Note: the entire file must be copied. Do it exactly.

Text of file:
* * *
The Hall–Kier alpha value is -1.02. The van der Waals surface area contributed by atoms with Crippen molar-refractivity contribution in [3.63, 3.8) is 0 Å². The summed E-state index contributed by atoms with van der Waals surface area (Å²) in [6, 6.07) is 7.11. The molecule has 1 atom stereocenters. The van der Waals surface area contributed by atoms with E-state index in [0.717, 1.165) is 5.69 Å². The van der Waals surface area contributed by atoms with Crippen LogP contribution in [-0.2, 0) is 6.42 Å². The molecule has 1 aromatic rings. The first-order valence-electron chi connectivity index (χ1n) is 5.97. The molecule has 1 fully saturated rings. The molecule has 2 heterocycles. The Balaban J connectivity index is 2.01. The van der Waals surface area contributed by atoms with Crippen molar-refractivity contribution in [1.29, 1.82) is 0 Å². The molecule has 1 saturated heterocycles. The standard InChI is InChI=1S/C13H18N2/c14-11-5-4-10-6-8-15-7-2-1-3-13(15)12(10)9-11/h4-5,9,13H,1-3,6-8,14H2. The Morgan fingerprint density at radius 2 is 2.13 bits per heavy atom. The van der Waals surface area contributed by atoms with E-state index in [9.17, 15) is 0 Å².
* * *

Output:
The Hall–Kier alpha value is -1.02. The van der Waals surface area contributed by atoms with Crippen molar-refractivity contribution in [3.63, 3.8) is 0 Å². The summed E-state index contributed by atoms with van der Waals surface area (Å²) in [6, 6.07) is 7.11. The molecule has 1 atom stereocenters. The van der Waals surface area contributed by atoms with E-state index in [0.717, 1.165) is 5.69 Å². The van der Waals surface area contributed by atoms with Crippen LogP contribution in [-0.2, 0) is 6.42 Å². The molecule has 1 aromatic rings. The first-order valence-electron chi connectivity index (χ1n) is 5.97. The molecule has 1 fully saturated rings. The molecule has 2 heterocycles. The Balaban J connectivity index is 2.01. The van der Waals surface area contributed by atoms with Crippen molar-refractivity contribution in [1.29, 1.82) is 0 Å². The molecule has 1 saturated heterocycles. The standard InChI is InChI=1S/C13H18N2/c14-11-5-4-10-6-8-15-7-2-1-3-13(15)12(10)9-11/h4-5,9,13H,1-3,6-8,14H2. The Morgan fingerprint density at radius 2 is 2.13 bits per heavy atom. The van der Waals surface area contributed by atoms with E-state index in [9.17, 15) is 0 Å².